Stocks sagged Friday after a closely watched report on U.S. economic growth came in well below Wall Street expectations and raised concerns about the strength of the current economic recovery.

The Dow Jones industrial average (search) ended down 22.22 points, or 0.21 percent, at 10,488.07. The Standard & Poor's 500 Index (search) fell 2.98 points, or 0.26 percent, to 1,131.13. The technology-laced Nasdaq Composite Index (search) slipped 2.08 points, or 0.10 percent, to 2,066.15.

For the week, the Dow fell 0.8 percent, the S&P 500 slipped 0.9 percent and the Nasdaq dropped 2.7 percent.

U.S. economic growth slowed to a 4 percent annual rate in the final three months of 2003, less than half the third-quarter pace as consumers cut back spending, the Commerce Department (search) reported early Friday.

Traders attributed the market's declines to the disappointing GDP data, but also said many investors were cashing in gains after the market's recent run-up.

"The market's lower because of the GDP, but I think almost everything people look at now can be seen as an excuse to sell. The market by all technical terms is overbought," said Pat Fay, director of trading at D.A. Davidson & Co.

"Earnings still matter and everyone's beating estimates, but that's already expected. The easiest way for this market to go is down, because it's so overbought," Fay added.

January started with a surge in buying throughout the market amid high expectations for the latest round of earnings reports. But investor enthusiasm dropped when the Federal Reserve (search) changed its stance this week, opening the door for a possible interest rate hike later this year. The resulting sell-off put a big dent in the month's gains.

For the month, the Dow rose 34.15, or 0.3 percent, the Nasdaq rose 62.78, or 3.1 percent, and the S&P climbed 19.21, or 1.7 percent.

The overall uptick in January — marked by weeks of buying followed by a sell-off this week — is good news to those who believe in the "January barometer." The barometer holds that a January rise in the S&P will make for a bullish year, and a lower S&P for January means a bear market is at hand. Since 1950, the barometer has been wrong only five times, with three of those years blamed on world events such as the Vietnam War and the Sept. 11, 2001, attacks.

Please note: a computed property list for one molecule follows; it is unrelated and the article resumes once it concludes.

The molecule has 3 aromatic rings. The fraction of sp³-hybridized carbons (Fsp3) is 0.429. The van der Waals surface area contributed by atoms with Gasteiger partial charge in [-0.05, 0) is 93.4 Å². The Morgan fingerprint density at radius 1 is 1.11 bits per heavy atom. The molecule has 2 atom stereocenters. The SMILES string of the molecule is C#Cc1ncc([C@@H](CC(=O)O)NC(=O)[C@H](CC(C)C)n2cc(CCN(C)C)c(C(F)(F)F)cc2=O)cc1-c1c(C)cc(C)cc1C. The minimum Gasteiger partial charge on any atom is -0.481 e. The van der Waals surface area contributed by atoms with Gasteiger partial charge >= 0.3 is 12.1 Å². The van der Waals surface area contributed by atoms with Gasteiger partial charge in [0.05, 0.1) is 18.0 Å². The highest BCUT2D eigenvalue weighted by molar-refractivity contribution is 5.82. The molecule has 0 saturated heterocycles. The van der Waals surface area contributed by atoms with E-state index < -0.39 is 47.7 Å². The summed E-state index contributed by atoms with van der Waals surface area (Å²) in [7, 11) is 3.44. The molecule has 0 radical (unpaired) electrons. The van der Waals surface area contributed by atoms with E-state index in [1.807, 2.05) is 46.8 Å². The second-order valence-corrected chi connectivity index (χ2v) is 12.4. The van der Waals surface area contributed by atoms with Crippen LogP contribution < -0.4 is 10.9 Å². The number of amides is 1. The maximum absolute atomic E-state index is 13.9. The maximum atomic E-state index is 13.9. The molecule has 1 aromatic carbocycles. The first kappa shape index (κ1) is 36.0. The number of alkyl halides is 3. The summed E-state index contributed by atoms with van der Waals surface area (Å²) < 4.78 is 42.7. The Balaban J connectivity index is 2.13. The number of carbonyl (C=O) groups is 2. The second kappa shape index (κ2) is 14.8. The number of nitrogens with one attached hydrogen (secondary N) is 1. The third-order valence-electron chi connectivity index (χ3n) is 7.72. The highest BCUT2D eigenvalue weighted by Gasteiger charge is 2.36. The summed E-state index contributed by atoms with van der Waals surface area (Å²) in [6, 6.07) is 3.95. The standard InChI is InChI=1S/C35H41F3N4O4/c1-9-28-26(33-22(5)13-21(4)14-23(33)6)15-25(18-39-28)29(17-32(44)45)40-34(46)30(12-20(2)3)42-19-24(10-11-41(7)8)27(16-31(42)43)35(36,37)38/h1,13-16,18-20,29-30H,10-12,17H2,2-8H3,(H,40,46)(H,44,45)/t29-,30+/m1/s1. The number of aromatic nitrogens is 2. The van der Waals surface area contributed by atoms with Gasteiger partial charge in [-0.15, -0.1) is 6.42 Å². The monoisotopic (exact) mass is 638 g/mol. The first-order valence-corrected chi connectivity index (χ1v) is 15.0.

"Whatever your read is on January, there's still good news to be had on the economy, especially with the solid corporate earnings we're seeing" said Brian Bruce, director of global investments for PanAgora Asset Management Inc. "I think it will take a very solid economic report, or a series of positive reports, to assure people that things aren't as bad as the selling seems to reflect."

Partly offsetting the weak GDP report was another key indicator showing business activity in the U.S. Midwest expanded in January for a ninth straight month, and more strongly than expected.

The National Association of Purchasing Management-Chicago (search) business barometer rose to 65.9 from 61.2 in December, its highest level since July 1994. Economists had forecast the index at 62.0.

News of an unexpected loss at grocery chain Winn-Dixie Stores Inc. (WIN) and the suspension of its dividend weighed on the market. Gilead Sciences Inc. (GILD) was another disappointment when sales of its key HIV drug, Viread, were reported to be not as strong as hoped. That offset a jump in Gateway Inc., which said it would buy profitable competitor eMachines Inc.

Winn-Dixie fell after posting its loss, dropping $2.53, or 28 percent, to $6.56, making it the biggest percentage loser on the New York Stock Exchange.

Nortel Networks Corp. (NT) topped the NYSE's lists of most actively traded and biggest percentage gainer stocks. It posted stronger-than-expected fourth-quarter earnings and its first full-year profit since 1997 after Thursday's close. Shares of Nortel leaped $1.25, or 19 percent, to $7.82.

Struggling computer maker Gateway Inc. (GTW) rose 63 cents to $4.72 after it met forecasts by posting an operating loss of 15 cents per share for the fourth quarter late Wednesday. The company also announced it would buy privately held eMachines Inc. for $235 million, creating the nation's third-largest personal computer maker.

The Walt Disney Co. (DIS) fell 45 cents to $24.00 after a distribution deal between the entertainment giant and Pixar film studios, maker of the popular films "Toy Story" and "Finding Nemo," was not renewed. Pixar (PIXR), now free to find other distributors, was up $2.19 at $66.39.

ChevronTexaco Corp. (CVX) was down $1.14 to $86.17 despite reporting a 91 percent jump in fourth-quarter profits.

Wendy's International Inc. (WEN) was up 3 cents to $39.73 after reporting a 28 percent rise in profits, beating analysts' expectations by 2 cents per share. General Motors Corp. (GM) fell $1.29 to $49.42 after Goldman Sachs cut its rating on the stock.

The Russell 2000 index of smaller companies was up 0.90, or 0.2 percent, at 580.76.

Overseas, Japan's Nikkei stock average was flat. Britain's FTSE 100 closed down 0.5 percent, France's CAC-40 finished 0.7 percent lower and Germany's DAX index closed down 0.9 percent.

Reuters and the Associated Press contributed to this report.